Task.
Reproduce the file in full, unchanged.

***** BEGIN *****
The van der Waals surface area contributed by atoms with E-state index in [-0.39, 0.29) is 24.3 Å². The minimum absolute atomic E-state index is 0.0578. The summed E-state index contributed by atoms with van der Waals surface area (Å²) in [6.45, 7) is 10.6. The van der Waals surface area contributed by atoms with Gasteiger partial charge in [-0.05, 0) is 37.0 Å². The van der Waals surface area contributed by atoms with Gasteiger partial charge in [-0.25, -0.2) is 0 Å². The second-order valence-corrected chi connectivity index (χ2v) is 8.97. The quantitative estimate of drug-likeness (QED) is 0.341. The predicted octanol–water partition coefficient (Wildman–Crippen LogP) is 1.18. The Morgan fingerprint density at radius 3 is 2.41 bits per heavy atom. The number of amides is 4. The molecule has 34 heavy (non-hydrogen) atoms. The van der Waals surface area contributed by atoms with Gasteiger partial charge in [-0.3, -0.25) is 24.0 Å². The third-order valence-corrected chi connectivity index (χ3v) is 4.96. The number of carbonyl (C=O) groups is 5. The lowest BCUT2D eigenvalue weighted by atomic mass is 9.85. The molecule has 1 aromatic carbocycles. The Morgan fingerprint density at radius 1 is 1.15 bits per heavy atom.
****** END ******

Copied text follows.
The van der Waals surface area contributed by atoms with E-state index in [-0.39, 0.29) is 24.3 Å². The minimum absolute atomic E-state index is 0.0578. The summed E-state index contributed by atoms with van der Waals surface area (Å²) in [6.45, 7) is 10.6. The van der Waals surface area contributed by atoms with Gasteiger partial charge in [-0.05, 0) is 37.0 Å². The van der Waals surface area contributed by atoms with Gasteiger partial charge in [-0.25, -0.2) is 0 Å². The second-order valence-corrected chi connectivity index (χ2v) is 8.97. The quantitative estimate of drug-likeness (QED) is 0.341. The predicted octanol–water partition coefficient (Wildman–Crippen LogP) is 1.18. The Morgan fingerprint density at radius 3 is 2.41 bits per heavy atom. The number of amides is 4. The molecule has 34 heavy (non-hydrogen) atoms. The van der Waals surface area contributed by atoms with Gasteiger partial charge in [-0.3, -0.25) is 24.0 Å². The third-order valence-corrected chi connectivity index (χ3v) is 4.96. The number of carbonyl (C=O) groups is 5. The lowest BCUT2D eigenvalue weighted by atomic mass is 9.85. The molecule has 1 aromatic carbocycles. The Morgan fingerprint density at radius 1 is 1.15 bits per heavy atom.